Wednesday, January 10, 2018

“Hot Jaw” Heat Sealer

Years back, when I first started long-term Mylar Bagged food storage, I wanted this clamshell heat sealer however back then it was $200.00. I’m not rich and couldn’t justify that amount of money then. Over the years this clamshell sealer has been dropping in price where today, it’s just $99.00! So I finally bought one!

It has an inline switch for Off, Low and High settings user selectable when sealing thin or thick Mylar Bags. Also has an LED lamp telling you the power is on.

The part number and power label:
Each jaw is independent (switch selectable, hi-low) and each jaw uses 25 watts. 50 watts total on high.
Also note: The sealer frame is molded from a poly resin and aluminum (metalized resin). This resin is as stiff and ridged as aluminum. Absolutely nothing flimsy about this “Hot Jaw Sealer”!

Here I’m verifying the actual sealing temperature:
To melt and bond the Mylar Bag inside poly liner to itself within 4 seconds, the heat needs to be 300+f degrees. On the LOW setting only one jaw heats-up for thin bags, on HIGH both jaws heat-up to the same temperature for thick bags.
Note: The handles do not get hot to the touch even when on High.

This is what the 9/16ths wide seal looks like on a new bag. No air will leak through this seal.

Here I’m re-sealing a 5-gallon bag of wheat grain I had to open. It is very easy to do with the clam-shell sealer compared to an alligator style sealer. It does not require the pressure grip of Hulk Hogan, just a firm squeeze for 4 seconds and you’re done.

The 5-gallon bag re-sealed.

After re-sealing the entire opening of the 5-gallon bag, I then cut a corner off to insert the oxygen absorber, squeeze out all the air possible and then re-seal that corner.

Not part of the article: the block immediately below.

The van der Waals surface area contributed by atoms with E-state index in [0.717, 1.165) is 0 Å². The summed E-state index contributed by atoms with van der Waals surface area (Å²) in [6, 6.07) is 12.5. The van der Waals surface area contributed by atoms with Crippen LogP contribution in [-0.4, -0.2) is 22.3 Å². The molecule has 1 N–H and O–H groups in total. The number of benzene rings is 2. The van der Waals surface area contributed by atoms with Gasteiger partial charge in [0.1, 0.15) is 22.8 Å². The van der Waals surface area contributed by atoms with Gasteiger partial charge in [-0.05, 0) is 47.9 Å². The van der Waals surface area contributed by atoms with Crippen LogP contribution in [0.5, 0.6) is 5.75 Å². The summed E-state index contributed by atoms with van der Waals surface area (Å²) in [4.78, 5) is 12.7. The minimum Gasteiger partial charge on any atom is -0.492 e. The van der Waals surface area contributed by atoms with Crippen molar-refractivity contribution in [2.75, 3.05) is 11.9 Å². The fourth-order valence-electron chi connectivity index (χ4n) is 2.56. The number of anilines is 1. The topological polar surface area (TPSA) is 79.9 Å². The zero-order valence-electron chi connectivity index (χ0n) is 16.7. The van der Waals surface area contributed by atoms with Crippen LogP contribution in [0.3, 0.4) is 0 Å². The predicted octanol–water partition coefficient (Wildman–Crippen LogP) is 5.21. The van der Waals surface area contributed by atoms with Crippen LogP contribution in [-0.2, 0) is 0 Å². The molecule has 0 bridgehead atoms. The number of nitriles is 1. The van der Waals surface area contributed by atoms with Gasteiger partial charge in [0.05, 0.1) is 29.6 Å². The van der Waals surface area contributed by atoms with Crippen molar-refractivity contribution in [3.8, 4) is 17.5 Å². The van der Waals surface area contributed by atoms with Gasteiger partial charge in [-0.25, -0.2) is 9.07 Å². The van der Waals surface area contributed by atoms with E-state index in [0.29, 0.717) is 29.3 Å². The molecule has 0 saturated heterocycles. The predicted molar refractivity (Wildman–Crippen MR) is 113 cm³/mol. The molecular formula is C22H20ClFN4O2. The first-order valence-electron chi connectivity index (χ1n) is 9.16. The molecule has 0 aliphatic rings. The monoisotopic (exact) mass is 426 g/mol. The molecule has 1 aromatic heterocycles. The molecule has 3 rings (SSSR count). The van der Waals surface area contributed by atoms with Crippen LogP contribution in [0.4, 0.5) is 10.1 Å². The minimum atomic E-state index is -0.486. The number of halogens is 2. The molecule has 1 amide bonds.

Corner sealed and ready to go back into storage.

 Some of the reasons why I purchased this sealer?
1.      The width of the seal. 14mm (9/16) vs 2mm found on some alligator style sealers.
2.      Two heat settings, low for thin (under 4 mils) and high for thick (over 4 mils) Mylar bags.
3.      The best tool for sealing a 5-gallon bucket with a large single bag while the bag and food is in the bucket.

Manufacturers Product Description:
Teflon coated, not just covered with Teflon cloth like the majority of sealers. The upper and lower serrated jaws on these will give a high quality, extra wide 9/16" seal x 6 inches long on any Mylar bag. Will seal 6 inches at a time. (For larger bags just make multiple seals and overlap them.)

Source to Purchase:
P/N: IPKHS-606T,  6” Teflon-Coated Hot-Jaw Sealer

This Hot Jaw Sealer is a high-quality Mylar Bag sealing tool and easy to use.


  1. Mike,
    Handy tool! I used to use a hair straightener tool to seal the mylar bag.

  2. Nice piece of equipment. I have a lot of big pails of long term storage food, sealed in nitrogen flushed mylar bags from Waldon Feeds. Once I open one, I've always just tried to use it up as soon as possible, and just rolled up the top of the bag and sealed it with a clip. Your way is much superior.

    1. Waldon Feed, wow I haven' heard about them in years since all the late comers of food storage folks irrupted. I'll have to look them up again.
      Within the last few years I have changed the way I long term store in buckets. I now bag and seal in one gallon quantities. Down side is I can only get 4 gallons of food in a bucket but I feel it's a small price to pay because when I need some more food I only have to open just a gallons worth and the rest is still fresh.

    2. I bought an entire 18 wheeler load from them in August of 1999. They pulled up at the old church down on the hard surface road, and I had to tranship the whole load up the mountain in my Chevy Luv pickup.

      I still have huge stacks of pails in the large storage room on the lower level. The wife and I are slowly eating out way through it. ;-)

  3. I picked up a ZIPLOCK sealer. It works good. I don't use it as much as we should. i have two rolls of bag material. Custom make the bag as long or short as you need.